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Page 8

Thomas Jefferson


On the fourth of March, 1801, Mr. Jefferson, agreeable to the constitution, took the oath of office, in the presence of both houses of congress, on which occasion he delivered his inaugural address.

In this address, after expressing his diffidence in his powers satisfactorily to discharge the duties of the high and responsible office assigned him, he proceeded to state the principles by which his administration would be governed. These were, "Equal and exact justice to all men, of whatever state or persuasion, religious or political: peace, commerce, and honest friendship with all nations, entangling alliances with none: the support of the state governments in all their rights, as the most competent administration for our domestic concerns, and the surest bulwarks against anti-republican tendencies: the preservation of the general government in its whole constitutional vigour, as the sheet anchor of our peace at home, and safety abroad: a jealous care of the right of election by the people, a mild and safe corrective of abuses which are lopped by the sword of revolution, where peaceable remedies are unprovided: absolute acquiescence in the decisions of the majority, the vital principle of republics, from which is no appeal but to force, the vital principle and immediate parent of despotisms: a well disciplined militia, our best reliance in peace, and for the first moments of war, till regulars may relieve them: the supremacy of the civil over the military authority: economy in the public expense, that labour may be lightly burthened: the honest payment of our debts, and sacred preservation of the public faith: encouragement of agriculture, and of commerce as its hand-maid: the diffusion of information, and arraignment of all abuses at the bar of public reason: freedom of religion: freedom of the press: and freedom of person, under the protection of the habeas corpus: and trial by juries impartially selected.—These principles," added Mr. Jefferson, "should be the creed of our political faith; and should we wander from them in moments of error or of alarm, let us hasten to retrace our steps, and to regain the road which alone leads to peace, liberty, and safety."

To enter into a minute detail of the administration of Mr. Jefferson, would neither comport with the duties of a biographer, nor with the limits which must necessarily be prescribed to the present sketch. At a future day, more distant by far than the present, when the remembrance of political asperities shall have passed away, can exact justice be done to Mr. Jefferson and his administration. That he was a distinguished man, distinguished as a statesman, none can deny. But as the measures of his administration were called in question, in respect to their policy, and as the day of excitement has scarcely passed by, it is deemed more judicious to leave the subject to the research and deliberation of the future historian, than, in this place, to attempt to settle questions, about which there was, while he lived, and still may exist, an honest difference of opinion.

On the meeting of congress in December, 1801, Mr. Jefferson, varying from the practice of the former presidents, communicated a message to congress, instead of delivering a speech in person. The change in this respect thus introduced was obviously so popular and acceptable, that it has been adopted on every subsequent similar occasion.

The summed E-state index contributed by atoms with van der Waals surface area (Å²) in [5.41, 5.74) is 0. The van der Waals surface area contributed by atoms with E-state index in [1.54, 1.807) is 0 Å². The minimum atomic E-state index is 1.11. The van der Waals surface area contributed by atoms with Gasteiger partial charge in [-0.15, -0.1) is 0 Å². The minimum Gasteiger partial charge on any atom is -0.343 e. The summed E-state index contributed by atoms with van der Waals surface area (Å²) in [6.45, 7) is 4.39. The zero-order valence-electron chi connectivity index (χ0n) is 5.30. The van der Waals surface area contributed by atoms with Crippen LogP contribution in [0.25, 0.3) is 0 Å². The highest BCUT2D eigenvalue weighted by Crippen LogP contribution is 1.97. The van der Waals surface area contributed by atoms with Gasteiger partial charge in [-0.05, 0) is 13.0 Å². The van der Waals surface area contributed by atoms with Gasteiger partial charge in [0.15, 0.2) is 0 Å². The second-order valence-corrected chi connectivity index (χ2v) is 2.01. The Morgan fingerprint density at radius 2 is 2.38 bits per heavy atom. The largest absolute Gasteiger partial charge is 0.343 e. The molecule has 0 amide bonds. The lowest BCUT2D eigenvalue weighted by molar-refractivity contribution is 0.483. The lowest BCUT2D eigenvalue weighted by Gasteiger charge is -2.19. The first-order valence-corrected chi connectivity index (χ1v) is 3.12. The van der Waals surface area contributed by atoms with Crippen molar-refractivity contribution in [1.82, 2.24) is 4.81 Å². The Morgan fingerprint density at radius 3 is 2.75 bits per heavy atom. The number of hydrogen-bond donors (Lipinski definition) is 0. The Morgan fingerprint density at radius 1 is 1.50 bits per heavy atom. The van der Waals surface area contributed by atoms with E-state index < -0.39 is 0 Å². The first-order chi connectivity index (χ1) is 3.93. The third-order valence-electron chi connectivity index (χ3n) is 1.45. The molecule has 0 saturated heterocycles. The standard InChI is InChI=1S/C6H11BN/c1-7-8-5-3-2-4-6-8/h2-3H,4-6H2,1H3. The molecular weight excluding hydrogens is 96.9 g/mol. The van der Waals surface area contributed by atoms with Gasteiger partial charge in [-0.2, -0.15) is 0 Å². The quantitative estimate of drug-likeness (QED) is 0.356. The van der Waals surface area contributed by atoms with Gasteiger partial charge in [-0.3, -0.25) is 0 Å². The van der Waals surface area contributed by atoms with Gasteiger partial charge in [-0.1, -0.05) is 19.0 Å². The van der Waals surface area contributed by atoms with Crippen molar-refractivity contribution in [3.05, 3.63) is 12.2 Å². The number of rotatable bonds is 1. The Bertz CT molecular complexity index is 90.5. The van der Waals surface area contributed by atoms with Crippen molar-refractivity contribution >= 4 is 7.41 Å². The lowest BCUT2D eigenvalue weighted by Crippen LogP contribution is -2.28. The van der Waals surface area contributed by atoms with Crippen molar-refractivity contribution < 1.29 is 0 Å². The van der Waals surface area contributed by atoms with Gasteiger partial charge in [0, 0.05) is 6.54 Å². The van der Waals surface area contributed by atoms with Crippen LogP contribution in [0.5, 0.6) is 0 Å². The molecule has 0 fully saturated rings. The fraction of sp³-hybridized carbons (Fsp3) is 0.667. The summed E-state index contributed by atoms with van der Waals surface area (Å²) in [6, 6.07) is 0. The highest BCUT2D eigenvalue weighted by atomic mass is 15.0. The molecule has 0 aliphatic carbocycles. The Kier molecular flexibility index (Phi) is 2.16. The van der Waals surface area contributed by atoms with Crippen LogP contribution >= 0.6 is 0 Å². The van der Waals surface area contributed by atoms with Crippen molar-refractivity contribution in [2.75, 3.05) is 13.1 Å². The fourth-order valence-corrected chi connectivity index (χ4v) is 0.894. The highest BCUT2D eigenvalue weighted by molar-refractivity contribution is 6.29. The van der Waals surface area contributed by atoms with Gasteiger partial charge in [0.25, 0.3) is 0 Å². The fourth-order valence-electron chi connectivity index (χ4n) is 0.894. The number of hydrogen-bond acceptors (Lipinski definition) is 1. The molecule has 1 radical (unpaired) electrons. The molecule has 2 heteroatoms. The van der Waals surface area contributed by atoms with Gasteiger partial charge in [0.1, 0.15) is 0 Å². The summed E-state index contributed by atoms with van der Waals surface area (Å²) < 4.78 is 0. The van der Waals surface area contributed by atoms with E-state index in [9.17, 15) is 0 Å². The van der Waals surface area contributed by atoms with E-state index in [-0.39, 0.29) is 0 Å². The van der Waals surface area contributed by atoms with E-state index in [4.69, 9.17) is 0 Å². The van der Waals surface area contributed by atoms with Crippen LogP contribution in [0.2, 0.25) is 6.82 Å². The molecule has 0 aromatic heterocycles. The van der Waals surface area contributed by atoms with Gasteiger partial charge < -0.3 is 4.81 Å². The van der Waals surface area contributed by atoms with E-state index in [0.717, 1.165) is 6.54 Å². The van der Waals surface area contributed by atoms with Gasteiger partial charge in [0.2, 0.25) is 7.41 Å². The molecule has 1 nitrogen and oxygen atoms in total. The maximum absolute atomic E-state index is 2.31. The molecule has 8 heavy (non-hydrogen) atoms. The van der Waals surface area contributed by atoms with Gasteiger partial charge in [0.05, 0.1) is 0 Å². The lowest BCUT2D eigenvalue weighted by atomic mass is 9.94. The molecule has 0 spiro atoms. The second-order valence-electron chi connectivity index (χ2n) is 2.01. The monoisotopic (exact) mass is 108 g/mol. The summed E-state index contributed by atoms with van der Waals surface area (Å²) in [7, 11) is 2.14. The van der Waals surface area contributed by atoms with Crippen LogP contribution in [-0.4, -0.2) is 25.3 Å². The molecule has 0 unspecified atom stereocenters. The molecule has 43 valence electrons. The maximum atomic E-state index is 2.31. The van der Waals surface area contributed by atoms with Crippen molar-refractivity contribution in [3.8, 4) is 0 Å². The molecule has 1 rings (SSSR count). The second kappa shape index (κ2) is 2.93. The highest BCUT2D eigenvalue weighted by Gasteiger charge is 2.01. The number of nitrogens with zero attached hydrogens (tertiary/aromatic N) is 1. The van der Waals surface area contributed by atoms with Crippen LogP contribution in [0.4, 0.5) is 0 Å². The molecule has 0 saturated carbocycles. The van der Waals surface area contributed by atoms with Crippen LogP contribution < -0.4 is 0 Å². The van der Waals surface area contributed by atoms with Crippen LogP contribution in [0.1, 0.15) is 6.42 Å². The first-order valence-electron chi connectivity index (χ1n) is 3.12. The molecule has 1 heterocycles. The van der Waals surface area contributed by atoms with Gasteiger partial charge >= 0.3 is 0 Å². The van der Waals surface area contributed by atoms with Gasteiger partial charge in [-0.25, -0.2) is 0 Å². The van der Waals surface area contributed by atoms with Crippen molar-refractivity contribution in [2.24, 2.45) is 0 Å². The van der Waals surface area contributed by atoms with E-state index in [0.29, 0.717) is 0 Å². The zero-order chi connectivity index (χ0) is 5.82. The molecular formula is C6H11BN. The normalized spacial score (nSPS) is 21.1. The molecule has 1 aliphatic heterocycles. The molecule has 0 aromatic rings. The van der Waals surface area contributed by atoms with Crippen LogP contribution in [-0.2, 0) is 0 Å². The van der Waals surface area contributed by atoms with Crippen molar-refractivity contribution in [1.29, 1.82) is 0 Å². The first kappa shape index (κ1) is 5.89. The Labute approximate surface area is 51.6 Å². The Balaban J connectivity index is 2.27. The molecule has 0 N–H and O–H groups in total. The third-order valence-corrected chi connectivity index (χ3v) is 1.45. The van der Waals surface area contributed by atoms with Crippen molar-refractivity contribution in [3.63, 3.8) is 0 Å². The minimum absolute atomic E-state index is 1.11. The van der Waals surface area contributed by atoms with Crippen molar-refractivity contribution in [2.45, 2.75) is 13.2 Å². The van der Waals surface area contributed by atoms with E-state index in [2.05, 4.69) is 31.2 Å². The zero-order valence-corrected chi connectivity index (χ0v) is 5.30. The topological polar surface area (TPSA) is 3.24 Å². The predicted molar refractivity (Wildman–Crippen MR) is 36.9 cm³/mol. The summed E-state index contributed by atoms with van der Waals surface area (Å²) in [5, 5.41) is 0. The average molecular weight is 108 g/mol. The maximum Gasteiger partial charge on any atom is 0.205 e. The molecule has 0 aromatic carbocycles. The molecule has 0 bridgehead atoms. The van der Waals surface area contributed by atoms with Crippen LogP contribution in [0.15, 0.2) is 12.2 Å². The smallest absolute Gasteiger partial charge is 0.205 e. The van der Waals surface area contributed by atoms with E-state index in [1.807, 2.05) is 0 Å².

The principal acts which characterized the first term of Mr. Jefferson's career, were, a removal from responsible and lucrative offices of a great portion of those whose political opinions were opposed to his own; the abolition of the internal taxes; a reorganization of the judiciary; an extension of the laws relative to naturalization; the purchase of Louisiana, and the establishment of commercial and friendly relations with various western tribes of Indians.

On the occurrence of a new presidential election, in 1805, the administration of Mr. Jefferson had been so acceptable, that he was re-elected by a majority, not of eight votes, as in the former instance, but by one hundred and forty-eight. Inspired with new zeal by this additional proof of confidence which his fellow-citizens had given him, he took occasion, in his second inaugural address, to assert his determination to abide by those principles upon which he had administered the government, and the approbation of which, on the part of the people, he read in their re-election of him to the same exalted station. In concluding his inaugural address, he took occasion to observe: "I do not fear that any motives of interest may lead me astray; I am sensible of no passion which could seduce me knowingly from the path of justice; but the weaknesses of human nature, and the limits of my own understanding, will produce errors of judgment sometimes injurious to your interests; I shall need, therefore, all the indulgence I have heretofore experienced; the want of it will certainly not lessen with increasing years. I shall need, too, the favour of that Being in whose hands we are, who led our forefathers, as Israel of old, from their native land, and planted them in a country flowing with all the necessaries and comforts of life; who has covered our infancy with his providence, and our riper years with his wisdom and power."

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Last modified January 2, 2004